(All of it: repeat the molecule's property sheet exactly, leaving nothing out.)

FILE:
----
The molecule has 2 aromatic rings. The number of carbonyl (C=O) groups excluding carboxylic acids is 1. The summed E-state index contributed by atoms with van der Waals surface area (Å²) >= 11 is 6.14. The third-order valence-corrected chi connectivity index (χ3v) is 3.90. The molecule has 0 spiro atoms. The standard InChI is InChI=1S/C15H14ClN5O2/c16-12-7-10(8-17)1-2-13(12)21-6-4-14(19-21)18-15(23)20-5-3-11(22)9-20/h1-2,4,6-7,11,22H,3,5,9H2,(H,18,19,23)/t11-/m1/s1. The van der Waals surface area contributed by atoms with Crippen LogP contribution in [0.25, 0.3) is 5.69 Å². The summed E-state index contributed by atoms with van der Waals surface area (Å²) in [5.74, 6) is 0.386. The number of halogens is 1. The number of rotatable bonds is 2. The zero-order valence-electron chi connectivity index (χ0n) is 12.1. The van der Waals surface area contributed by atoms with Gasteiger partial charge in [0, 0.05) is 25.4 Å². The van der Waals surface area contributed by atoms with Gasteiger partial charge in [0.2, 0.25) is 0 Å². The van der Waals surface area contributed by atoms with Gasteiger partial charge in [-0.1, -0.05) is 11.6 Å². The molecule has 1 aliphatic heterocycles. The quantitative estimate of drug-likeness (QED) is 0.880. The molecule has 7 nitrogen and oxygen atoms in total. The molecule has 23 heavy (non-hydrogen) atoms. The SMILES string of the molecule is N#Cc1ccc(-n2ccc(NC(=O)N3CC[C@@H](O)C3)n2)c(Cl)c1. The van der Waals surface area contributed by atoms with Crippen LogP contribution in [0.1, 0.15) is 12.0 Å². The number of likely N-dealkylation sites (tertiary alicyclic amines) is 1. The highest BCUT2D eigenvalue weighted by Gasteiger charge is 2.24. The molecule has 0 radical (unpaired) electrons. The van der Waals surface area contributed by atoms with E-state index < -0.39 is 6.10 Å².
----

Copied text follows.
The molecule has 2 aromatic rings. The number of carbonyl (C=O) groups excluding carboxylic acids is 1. The summed E-state index contributed by atoms with van der Waals surface area (Å²) >= 11 is 6.14. The third-order valence-corrected chi connectivity index (χ3v) is 3.90. The molecule has 0 spiro atoms. The standard InChI is InChI=1S/C15H14ClN5O2/c16-12-7-10(8-17)1-2-13(12)21-6-4-14(19-21)18-15(23)20-5-3-11(22)9-20/h1-2,4,6-7,11,22H,3,5,9H2,(H,18,19,23)/t11-/m1/s1. The van der Waals surface area contributed by atoms with Crippen LogP contribution in [0.25, 0.3) is 5.69 Å². The summed E-state index contributed by atoms with van der Waals surface area (Å²) in [5.74, 6) is 0.386. The number of halogens is 1. The number of rotatable bonds is 2. The zero-order valence-electron chi connectivity index (χ0n) is 12.1. The van der Waals surface area contributed by atoms with Gasteiger partial charge in [0, 0.05) is 25.4 Å². The van der Waals surface area contributed by atoms with Gasteiger partial charge in [0.2, 0.25) is 0 Å². The van der Waals surface area contributed by atoms with Gasteiger partial charge in [-0.1, -0.05) is 11.6 Å². The molecule has 1 aliphatic heterocycles. The quantitative estimate of drug-likeness (QED) is 0.880. The molecule has 7 nitrogen and oxygen atoms in total. The molecule has 23 heavy (non-hydrogen) atoms. The SMILES string of the molecule is N#Cc1ccc(-n2ccc(NC(=O)N3CC[C@@H](O)C3)n2)c(Cl)c1. The van der Waals surface area contributed by atoms with Crippen LogP contribution in [0.1, 0.15) is 12.0 Å². The number of likely N-dealkylation sites (tertiary alicyclic amines) is 1. The highest BCUT2D eigenvalue weighted by Gasteiger charge is 2.24. The molecule has 0 radical (unpaired) electrons. The van der Waals surface area contributed by atoms with E-state index < -0.39 is 6.10 Å².